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I was reading the spontaneous symmetry breaking in the case of double well . And I come to the following statement

When there is a degeneracy, the ground state no longer has to obey the symmetry of the Hamiltonian.

But I don't understand what is meant by "ground state no longer symmetric under Hamiltonian". Could someone explain it in a lighter manner (I mean without using too much QFT and advanced condenser matter stuffs). The example I read was from Sakurai

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Let $\{g\}$ be the set of symmetries of the Hamiltonian. That is, there is a unitary operator $U(g)$ such that $U^\dagger(g)HU(g)=H$ for all $g$. The result we want comes from representation theory and can be stated as follows:

Each degenerate eigenspace of the Hamiltonian transforms within itself under the symmetries of the Hamiltonian. (Assuming no accidental degeneracy)

What This Means:

If a set of states $\{|\psi_i\rangle\}_{i=1}^n$ are degenerate, then for any $g$ and $|\psi_i\rangle$, we have $$U(g)|\psi_i\rangle = \sum_{j=1}^n a_j |\psi_j\rangle$$ Notice that the resulting superposition is of course still a state with the same energy since all the states which compose it have the same energy. So when an energy eigenstate $|\psi\rangle$ is non-degenerate, this means that up to a global phase, we have $$ U(g)|\psi\rangle =|\psi\rangle $$ for all $g$. Clearly then, a non-degenerate state is left invariant (transformed into itself) by any symmetry operation. It has the full symmetry of the Hamiltonian.

When two states $|\psi_1\rangle$ and $|\psi_2\rangle$ are degenerate, it means that the symmetry operations $\{g\}$ can mix these two states. That is, $$ U(g)|\psi_1\rangle = \alpha |\psi_1\rangle + \beta|\psi_2\rangle $$ for some $\alpha,\beta\in\mathbb{C}$ and similarly for $|\psi_2\rangle$. So each of the two states are not left invariant by themselves. They do not independently possess the full symmetry of the Hamiltonian, but are only symmetric as a doublet. This similarly applies for high degenerate spaces.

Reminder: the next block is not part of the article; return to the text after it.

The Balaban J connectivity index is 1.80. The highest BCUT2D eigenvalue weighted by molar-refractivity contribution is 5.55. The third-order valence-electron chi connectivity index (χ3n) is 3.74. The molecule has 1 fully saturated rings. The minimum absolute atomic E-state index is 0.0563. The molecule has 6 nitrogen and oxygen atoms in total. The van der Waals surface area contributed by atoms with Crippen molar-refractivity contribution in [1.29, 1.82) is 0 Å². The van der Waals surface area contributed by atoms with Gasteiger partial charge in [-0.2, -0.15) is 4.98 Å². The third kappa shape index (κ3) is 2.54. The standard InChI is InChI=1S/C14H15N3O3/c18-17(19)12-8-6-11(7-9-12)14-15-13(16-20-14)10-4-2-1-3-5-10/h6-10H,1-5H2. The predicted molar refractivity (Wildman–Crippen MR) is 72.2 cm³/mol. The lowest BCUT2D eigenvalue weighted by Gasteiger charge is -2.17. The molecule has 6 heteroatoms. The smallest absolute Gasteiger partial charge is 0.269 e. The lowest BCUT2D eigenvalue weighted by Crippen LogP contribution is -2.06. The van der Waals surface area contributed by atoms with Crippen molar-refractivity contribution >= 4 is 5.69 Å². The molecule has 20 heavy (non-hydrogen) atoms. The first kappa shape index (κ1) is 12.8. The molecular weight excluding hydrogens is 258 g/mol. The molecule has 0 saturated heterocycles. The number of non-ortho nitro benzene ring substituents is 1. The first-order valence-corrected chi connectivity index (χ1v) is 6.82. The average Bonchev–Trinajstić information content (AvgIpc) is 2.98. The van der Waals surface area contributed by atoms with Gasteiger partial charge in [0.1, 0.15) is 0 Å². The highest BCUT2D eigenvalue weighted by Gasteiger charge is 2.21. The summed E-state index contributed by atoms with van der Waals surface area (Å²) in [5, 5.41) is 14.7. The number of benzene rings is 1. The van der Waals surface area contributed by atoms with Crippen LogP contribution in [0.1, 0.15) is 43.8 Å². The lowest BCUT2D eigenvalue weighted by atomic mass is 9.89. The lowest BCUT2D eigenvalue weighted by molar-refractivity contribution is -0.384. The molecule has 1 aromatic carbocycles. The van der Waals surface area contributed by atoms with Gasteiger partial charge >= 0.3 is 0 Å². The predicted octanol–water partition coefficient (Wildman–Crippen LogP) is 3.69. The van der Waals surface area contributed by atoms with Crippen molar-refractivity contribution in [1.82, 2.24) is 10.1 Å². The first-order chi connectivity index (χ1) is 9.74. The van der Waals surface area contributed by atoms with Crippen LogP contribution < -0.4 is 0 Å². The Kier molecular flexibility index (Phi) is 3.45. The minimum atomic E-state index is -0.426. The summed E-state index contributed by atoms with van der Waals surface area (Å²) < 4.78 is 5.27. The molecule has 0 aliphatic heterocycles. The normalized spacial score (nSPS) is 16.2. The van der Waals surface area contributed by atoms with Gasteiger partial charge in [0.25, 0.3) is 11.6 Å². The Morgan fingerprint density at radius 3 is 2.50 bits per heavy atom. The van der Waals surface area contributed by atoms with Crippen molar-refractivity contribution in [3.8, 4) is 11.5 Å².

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If the Hamiltonian possesses some symmetry - parity, in the case of the double well - its natural to ask if the eigenvectors of the Hamiltonian have the same symmetry. If $PHP^\dagger = H$ and $H|\psi\rangle = E|\psi\rangle$, can we conclude that $P|\psi\rangle = \mu|\psi\rangle$ for some $\mu$?

In your case, this is asking whether eigenstates of a parity-invariant Hamiltonian have definite parity themselves, and the answer is generically no. It's not hard to show that $P|\psi\rangle$ is an eigenstate of $H$ with eigenvalue $E$: $$HP|\psi\rangle = (PHP^\dagger)P|\psi\rangle = PH|\psi\rangle = E(P|\psi\rangle)$$ If the spectrum of $H$ is non-degenerate, then there is only one linearly independent eigenstate for each eigenvalue, which would indicate that $P|\psi\rangle = \mu |\psi\rangle$ for some constant $\mu$. However, the same is not true if there is degeneracy. In that case, all we can conclude is that $|\psi\rangle$ and $P|\psi\rangle$ belong to the same eigenspace of $H$.

That being said, $[H,P]=0$ means that it's possible to construct a basis of simultaneous eigenstates of $H$ and $P$. That means we can make an energy eigenbasis out of states of definite parity. But it's important to remember that a general energy eigenstate does not have definite parity unless the spectrum of $H$ is non-degenerate.

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